Sunday, June 4, 2017

Kasaberget cave and abandoned concrete houses

I was searching for a place to visit this Sunday... with pretty much the only requirement being that a teenager would be interested in going. We ended up going to Kasaberget in Kirkkonummi.

We read about this place from Retkipaikka. It is no surprise that once again the article of this interesting place turned out to be written by Antti Huttunen.

The cave in Kasaberget appealed to me; the abandoned buildings with graffiti appealed Janne. So we set out to drive to Kirkkonummi. While the cave was easy to find -- Antti's coordinates 60°04'41.9"N 24°22'51.6"E were correct -- the abandoned buildings were not. In the spirit of saving this odd and a bit scary place from too many tourists, I'm not listing the location of the buildings. But they are nearby, and if you are interested enough you will find them.

When we arrived at the buildings we run into a graffiti artist making a fresh, wonderfully colourful painting. Cool.

The cave was easy to find. Once again I made a rudimentary map, by taking some basic measurements. There's a couple of smaller holes that we did not explore, but the main cave begins with a triangular room roughly 2 by 2 meters. It then continues as a tight crack (3.6 meters high) for another meter. There's a step change in the level, the floor of the crack raises by a meter or so, and the crack continues quite narrow for another 3.3 meters. I did not test whether I could fit on that part of the crack, but it seemed feasible. Maybe. Here's the map (higher reso JPG/PDF):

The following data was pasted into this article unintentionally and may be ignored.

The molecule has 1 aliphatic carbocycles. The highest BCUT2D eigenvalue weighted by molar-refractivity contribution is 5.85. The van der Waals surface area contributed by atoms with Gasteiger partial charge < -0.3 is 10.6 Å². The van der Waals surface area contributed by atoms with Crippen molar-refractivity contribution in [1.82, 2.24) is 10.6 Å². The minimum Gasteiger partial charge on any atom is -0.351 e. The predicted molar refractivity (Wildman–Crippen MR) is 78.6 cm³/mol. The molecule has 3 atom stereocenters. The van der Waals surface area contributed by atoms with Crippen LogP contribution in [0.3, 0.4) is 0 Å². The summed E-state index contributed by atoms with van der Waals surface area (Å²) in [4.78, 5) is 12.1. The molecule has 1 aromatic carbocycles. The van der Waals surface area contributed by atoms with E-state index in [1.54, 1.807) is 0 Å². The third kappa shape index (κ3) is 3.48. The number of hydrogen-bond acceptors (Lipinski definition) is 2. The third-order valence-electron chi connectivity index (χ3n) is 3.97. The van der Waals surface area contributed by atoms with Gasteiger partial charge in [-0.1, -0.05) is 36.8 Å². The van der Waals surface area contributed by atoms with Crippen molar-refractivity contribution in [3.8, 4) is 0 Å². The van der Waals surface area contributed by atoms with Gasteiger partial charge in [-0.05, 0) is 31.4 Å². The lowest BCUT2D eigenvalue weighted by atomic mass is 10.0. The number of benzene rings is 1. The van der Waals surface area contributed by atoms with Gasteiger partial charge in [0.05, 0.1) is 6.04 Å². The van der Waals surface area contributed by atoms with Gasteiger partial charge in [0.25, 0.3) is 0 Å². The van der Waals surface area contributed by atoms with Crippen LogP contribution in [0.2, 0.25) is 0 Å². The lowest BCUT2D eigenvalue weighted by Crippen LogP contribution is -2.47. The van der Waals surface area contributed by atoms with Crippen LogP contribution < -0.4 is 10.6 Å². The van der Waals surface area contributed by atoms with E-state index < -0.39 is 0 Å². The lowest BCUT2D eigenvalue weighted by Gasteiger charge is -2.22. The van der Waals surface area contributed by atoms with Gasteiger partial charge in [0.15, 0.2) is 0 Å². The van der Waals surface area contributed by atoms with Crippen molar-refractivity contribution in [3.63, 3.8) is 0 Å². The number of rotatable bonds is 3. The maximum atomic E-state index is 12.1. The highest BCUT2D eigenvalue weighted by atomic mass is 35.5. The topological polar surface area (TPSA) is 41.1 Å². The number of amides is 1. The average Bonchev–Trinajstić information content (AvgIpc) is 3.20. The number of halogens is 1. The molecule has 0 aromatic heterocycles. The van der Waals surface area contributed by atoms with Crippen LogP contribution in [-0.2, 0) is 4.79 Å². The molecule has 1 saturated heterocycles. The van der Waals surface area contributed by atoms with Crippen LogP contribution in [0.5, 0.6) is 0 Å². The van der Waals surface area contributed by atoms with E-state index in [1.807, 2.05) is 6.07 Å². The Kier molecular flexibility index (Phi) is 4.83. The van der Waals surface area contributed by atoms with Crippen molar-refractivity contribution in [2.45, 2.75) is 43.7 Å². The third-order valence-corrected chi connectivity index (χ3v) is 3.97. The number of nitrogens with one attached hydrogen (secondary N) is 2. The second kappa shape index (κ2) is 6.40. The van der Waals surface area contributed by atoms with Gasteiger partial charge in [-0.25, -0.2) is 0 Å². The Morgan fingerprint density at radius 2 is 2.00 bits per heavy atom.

But back to the abandoned buildings. They are in the middle of nowhere... with no clear reason for their existence. They are not for living, with just a couple of windows on one side. They are made of concrete, and they are flat, one story buildings. Storage? But why in the middle of nowhere? Manufacture of dangerous goods, such as explosives? Area 51 of the Finnish army? Remnants of the Russian occupation of the area? Mind boggles... but I have to say, this was a spooky place. There's a small pond, and nature... but I wouldn't want to spend my vacation here. Or even the darker parts of the day, for that matter.

We also passed by some historic burial sites (rock fields).

Update: the buildings are from the Russian occupation times, they were warehouses (for what?). Also, my friend Merja posted some very useful links for further exploration:

And now back to my pictures. The welcome chair:

More graffiti:

Cave, starting with a picture of the crack:


The main room:

Photos and maps (c) 2017 by Jari Arkko and Janne Arkko. Remember that pointers to all my stories about caving and skiing can be found at the ​ and ​ web sites.

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